As you can see, the Ace 2 has a much more fun design aesthetic than the original. It comes in a watermelon model with a teal clasp, or a night sky model with a yellow clasp. You can also swap the bands out for new ones with different colors (like the grape band pictured here) or playful prints and motivational messages that will be available separately for $ 24.95 to $ 29.95. Once kids outgrow the design, they can use their Ace 2 with any Inspire bands and accessories for a more sophisticated feel.
To match the updated look, Fitbit also has a lineup of fun clock faces for the Ace 2’s display, with new animated options that change over time as kids get closer to completing their step goal. They can choose between a monster that grows from a blob-like figure to a fully formed creature, a rocket ship that blasts off to Earth, and a seed that blooms into a flower.
According to Fitbit, the Ace 2 will be available starting this summer.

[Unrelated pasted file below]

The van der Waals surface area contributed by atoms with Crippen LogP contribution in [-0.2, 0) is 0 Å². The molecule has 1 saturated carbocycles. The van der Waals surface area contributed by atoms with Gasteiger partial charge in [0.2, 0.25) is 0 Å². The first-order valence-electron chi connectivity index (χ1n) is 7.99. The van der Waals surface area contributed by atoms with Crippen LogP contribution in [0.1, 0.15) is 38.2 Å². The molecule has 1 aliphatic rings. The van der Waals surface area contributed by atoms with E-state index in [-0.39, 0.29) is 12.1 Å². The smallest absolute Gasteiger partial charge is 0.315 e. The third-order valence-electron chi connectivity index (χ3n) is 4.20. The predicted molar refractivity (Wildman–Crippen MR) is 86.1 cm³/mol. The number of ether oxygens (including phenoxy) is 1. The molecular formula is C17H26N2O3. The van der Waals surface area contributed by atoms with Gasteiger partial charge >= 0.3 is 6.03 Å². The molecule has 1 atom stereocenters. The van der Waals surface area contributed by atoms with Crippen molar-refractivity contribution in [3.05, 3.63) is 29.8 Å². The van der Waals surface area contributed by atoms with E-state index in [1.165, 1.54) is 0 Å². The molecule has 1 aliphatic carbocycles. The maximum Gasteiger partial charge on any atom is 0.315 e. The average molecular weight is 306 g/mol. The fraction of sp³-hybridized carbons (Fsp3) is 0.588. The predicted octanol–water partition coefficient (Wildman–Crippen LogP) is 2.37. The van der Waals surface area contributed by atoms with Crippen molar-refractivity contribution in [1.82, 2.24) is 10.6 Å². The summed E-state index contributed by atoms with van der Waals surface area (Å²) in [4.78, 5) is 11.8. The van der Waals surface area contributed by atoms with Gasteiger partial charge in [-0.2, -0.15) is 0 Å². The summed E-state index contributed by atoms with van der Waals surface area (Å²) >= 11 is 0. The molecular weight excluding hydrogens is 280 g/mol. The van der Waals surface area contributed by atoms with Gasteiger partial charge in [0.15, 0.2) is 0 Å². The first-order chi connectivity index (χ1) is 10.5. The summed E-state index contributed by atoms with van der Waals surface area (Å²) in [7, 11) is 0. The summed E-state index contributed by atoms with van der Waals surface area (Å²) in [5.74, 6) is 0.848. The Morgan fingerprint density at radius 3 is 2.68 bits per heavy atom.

A Redesigned App
Fitbit isn’t only making its new devices easier to use, but its app as well. The bottom panel will be condensed from five tabs to three: Discover, Today, and Community.
Under Discover, you’ll be able to read up on health and wellness stats, workouts, and challenges. The Today tab is essentially what the dashboard used to be, so you’ll see all of your progress and health metrics. At the top of the dashboard is a new feature called Fitbit Focus, which provides personal insights, messages, tips, guidance, and more. The Community tab is where you can connect with friends and family, as well as other user groups.
While the app update doesn’t bring any revolutionary changes, everything looks and feels a lot cleaner and more organized. According to Fitbit, the update will be available for select users to beta test starting in April. It will then open for others to opt in starting this summer.
Even though Fitbit’s spring lineup doesn’t differ much from its existing models, it definitely addresses those who might feel forgotten in the wearable space—beginners. Fitbit has stripped down its popular models (and their prices) to include only the most important features, without making it seem that way on your wrist.
We’re looking forward to testing the new devices and app, so check back soon for full reviews.